The key difference between a Demat and a Trading account is that a Demat account is used to hold your securities such as your share certificates and other documents in electronic format whereas a Trading account is used for buying and selling these securities in the stock market.
Although a Demat account and a Trading account have two different purposes, they are closely related. In fact, your actual stock market activity is a close interplay between your Trading account, Demat account, and your bank account. The combination of Trading and Demat account is popularly known as a 2-in-1 account in the stock market terminology. Let us now look at the differences between the two.
The fundamental difference is that a Trading account captures your capital market transactions over a period of time whereas a Demat account maintains the holding of shares and other securities at a point in time. Therefore, a Trading account is in the nature of flow of transactions over a period of time whereas a Demat account actually captures your wealth effect at a single point in time.
This follows logically from the previous point. When you look at Trading account versus Demat account, this is the fundamental difference. Since Trading account captures transactions over a period of time, it is always measured over a period of time (1 month, 3 months, 1 year, etc.). Demat account, being a record of the ownership of securities, is always measured at a point in time (normally as on 31st of March of each financial year).
To understand what a Trading and a Demat account is from the right perspective, let us look at what happens when you place an order to buy shares.
Let us say, you place an order to buy 100 shares of Reliance Industries at Rs. 910, and the order is confirmed. Then you will have to pre-fund your trading account to the extent of Rs. 91,000 latest by 11 AM next morning. On T+2 day, the shares are automatically credited to your Demat account. If you are an online trader, this entire process is totally seamless.
Let us assume that you sold 500 shares of Stock “X” at Rs. 420. The trading engine will have to first satisfy itself that you have the balance of shares in your Demat account. Once you have the required balance in your Demat account, 500 shares will be debited from your Demat account on T+1 day and the amount of Rs. 2,10,000 will be credited to your bank account on T+2 day. In case of an offline account, you need to provide the Debit Instruction Slip (DIS) to your broker on the same day. This problem is solved if you have an online demat account and you have given Power of Attorney to your broker. In that case, the entire process is seamless.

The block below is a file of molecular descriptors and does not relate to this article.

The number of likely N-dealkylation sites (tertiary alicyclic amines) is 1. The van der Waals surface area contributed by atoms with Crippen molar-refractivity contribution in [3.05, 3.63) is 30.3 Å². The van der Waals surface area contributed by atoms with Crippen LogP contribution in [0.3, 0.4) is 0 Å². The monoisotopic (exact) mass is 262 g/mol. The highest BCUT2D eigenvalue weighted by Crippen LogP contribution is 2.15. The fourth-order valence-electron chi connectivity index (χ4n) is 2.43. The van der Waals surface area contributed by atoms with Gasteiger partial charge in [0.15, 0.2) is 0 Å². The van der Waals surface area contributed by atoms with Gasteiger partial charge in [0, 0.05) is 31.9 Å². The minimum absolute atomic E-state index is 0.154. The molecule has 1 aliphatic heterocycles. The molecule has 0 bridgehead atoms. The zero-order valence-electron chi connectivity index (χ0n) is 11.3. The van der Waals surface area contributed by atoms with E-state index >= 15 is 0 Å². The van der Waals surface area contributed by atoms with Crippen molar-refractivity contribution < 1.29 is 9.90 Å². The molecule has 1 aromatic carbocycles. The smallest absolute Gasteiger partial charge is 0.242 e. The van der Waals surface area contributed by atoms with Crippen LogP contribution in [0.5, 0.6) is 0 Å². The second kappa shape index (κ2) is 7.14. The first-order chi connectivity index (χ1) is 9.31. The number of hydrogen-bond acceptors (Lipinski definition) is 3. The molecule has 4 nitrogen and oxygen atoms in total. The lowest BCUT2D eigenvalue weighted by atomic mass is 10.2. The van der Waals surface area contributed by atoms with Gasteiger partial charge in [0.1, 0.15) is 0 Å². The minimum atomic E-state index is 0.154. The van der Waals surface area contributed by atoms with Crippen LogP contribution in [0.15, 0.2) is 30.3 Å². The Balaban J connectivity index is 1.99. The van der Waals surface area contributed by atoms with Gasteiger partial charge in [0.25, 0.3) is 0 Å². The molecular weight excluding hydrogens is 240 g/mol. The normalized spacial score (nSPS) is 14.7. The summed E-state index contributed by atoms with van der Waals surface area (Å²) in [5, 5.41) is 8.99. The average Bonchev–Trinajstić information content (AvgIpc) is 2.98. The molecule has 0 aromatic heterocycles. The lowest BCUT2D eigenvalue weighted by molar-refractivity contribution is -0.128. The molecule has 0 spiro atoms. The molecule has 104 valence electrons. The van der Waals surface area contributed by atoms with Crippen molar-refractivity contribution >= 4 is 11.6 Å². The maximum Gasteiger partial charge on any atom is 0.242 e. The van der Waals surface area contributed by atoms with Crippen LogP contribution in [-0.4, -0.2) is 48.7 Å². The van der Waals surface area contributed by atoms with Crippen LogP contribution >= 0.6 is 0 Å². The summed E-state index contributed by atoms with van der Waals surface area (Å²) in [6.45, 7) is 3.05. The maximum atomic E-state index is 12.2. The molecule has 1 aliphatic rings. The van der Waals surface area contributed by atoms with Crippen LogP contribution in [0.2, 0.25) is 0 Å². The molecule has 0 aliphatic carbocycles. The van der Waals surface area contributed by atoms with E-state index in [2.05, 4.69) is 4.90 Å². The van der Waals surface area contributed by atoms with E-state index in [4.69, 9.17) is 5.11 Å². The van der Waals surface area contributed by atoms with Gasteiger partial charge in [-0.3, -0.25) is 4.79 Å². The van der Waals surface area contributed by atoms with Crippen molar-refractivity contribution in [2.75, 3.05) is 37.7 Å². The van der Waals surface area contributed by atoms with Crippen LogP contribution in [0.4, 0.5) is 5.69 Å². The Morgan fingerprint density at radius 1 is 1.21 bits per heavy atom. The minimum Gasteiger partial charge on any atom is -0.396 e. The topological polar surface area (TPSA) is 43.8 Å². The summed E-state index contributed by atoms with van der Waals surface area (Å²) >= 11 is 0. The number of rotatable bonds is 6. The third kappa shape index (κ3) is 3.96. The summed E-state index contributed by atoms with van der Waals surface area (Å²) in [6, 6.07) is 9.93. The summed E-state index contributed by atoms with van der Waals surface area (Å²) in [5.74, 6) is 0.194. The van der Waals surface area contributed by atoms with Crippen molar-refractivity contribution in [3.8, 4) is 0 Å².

This is an interesting question. Assume that you bought shares of "X" on Monday. You will get the Demat credit only on Wednesday evening. That means you can effectively sell it only on Thursday. What if the price has moved up by 10% on Wednesday morning? Can you sell it before it comes to your Demat account? The answer is yes. The broker will allow you to sell the shares before it comes into your Demat account. However, there is a risk that you may not get the delivery on T+2 day due to a short delivery. In that case, your shares will go into an auction and will come into your Demat account only on T+3 day. That means your sale of shares could turn bad. That is the risk you run when you sell shares that have not yet come into your Demat account.
Yes, that is perfectly possible. If you apply for an IPO, then you only need a Demat account to hold the shares on allotment. If you only intend to hold these shares and do not want to sell them, then Demat account alone will suffice. However, if you intend to sell these shares, then you will be required to open a Trading account first. You can sell these shares only after your Trading account is activated and your Demat account is linked to this Trading account.
Demat account is only required if you want to hold shares in Demat form. So, if you have opened a Trading account and only intend to trade in futures and options, then a Demat account is not required. That is because futures and options in India are cash settled and do not result in delivery into the Demat account. However, if you intend to deal in equities, a Demat account is a must.
Can you avoid a Demat account if you only intend to trade equities intraday? The answer is no. The moment you intend to trade in equities, SEBI regulations insist that you open a Demat account along with your Trading account.
Remember, not all your Trading account transactions will result in delivery into the Demat account. For example, intraday equity trades, futures trades, options trades, and currency trades are executed in your Trading account, but they do not impact your Demat account. Similarly, you can buy IPOs, RBI bonds, and Gold Bonds directly into your Demat account without any Demat-Trading interaction.
An annual maintenance charge is levied by the Depository Participant with whom you have opened your Demat account. Legally, an investor can have multiple Demat and Trading accounts using a single PAN as there is no limit on the number of accounts per PAN. Thus, you might have to pay the AMC (Annual Maintenance Charge) to all the DPs where you have opened a Demat account.
Additionally, transaction and custodian fees are also levied on the investor.